Thursday, April 10, 2008

Under the radar: Pentecostalism in South Africa and its potential social and economic role

There is an interesting new study that has been done by the Center for Development and Enterprise in South Africa on the role of Pentecostal Religion in socio-economic development in Southern Africa. Lydia van den Bergh, who now works at the Center, alerted me of this important study. The write up on this study is as follows:

"Noting the explosive growth in Pentecostal churches in post-apartheid South Africa, CDE, in conjunction with Professor Peter Berger of Boston University and Professor James Hunter of the University of Virginia, obtained funding to undertake research with the aim of opening up a discussion of the possible developmental implications of this phenomenon.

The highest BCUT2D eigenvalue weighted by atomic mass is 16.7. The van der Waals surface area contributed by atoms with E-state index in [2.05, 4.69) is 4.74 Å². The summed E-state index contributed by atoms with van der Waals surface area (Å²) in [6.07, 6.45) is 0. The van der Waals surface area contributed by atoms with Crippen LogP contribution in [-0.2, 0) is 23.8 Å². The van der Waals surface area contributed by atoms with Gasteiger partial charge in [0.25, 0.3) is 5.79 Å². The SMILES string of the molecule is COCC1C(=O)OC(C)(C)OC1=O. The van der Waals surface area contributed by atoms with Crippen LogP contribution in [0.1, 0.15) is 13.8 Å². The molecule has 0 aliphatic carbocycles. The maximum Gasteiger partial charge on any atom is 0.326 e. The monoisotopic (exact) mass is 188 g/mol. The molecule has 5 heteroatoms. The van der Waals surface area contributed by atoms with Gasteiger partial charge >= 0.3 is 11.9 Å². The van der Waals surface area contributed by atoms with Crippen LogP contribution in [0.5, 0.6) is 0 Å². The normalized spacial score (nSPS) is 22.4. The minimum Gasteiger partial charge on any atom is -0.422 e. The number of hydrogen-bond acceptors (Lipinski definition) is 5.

This project has revealed a world of activity, energy, and entrepreneurship previously unknown to this otherwise well-informed South African think-tank. Flying under the radar screens of politicians, intellectuals, academics, and journalists are a large number of institutions and individuals that are actively concerned about and working on questions of values and personal behaviour. These concerns include family life, personal responsibility, unemployment, skills creation, and a range of other national concerns.

This report describes CDE’s project, places it in context, outlines its findings, and suggests ways in which policy debates in South Africa might take account of the phenomenal rise of Pentecostal Christian churches."

For more information and a short summary of this study, see: (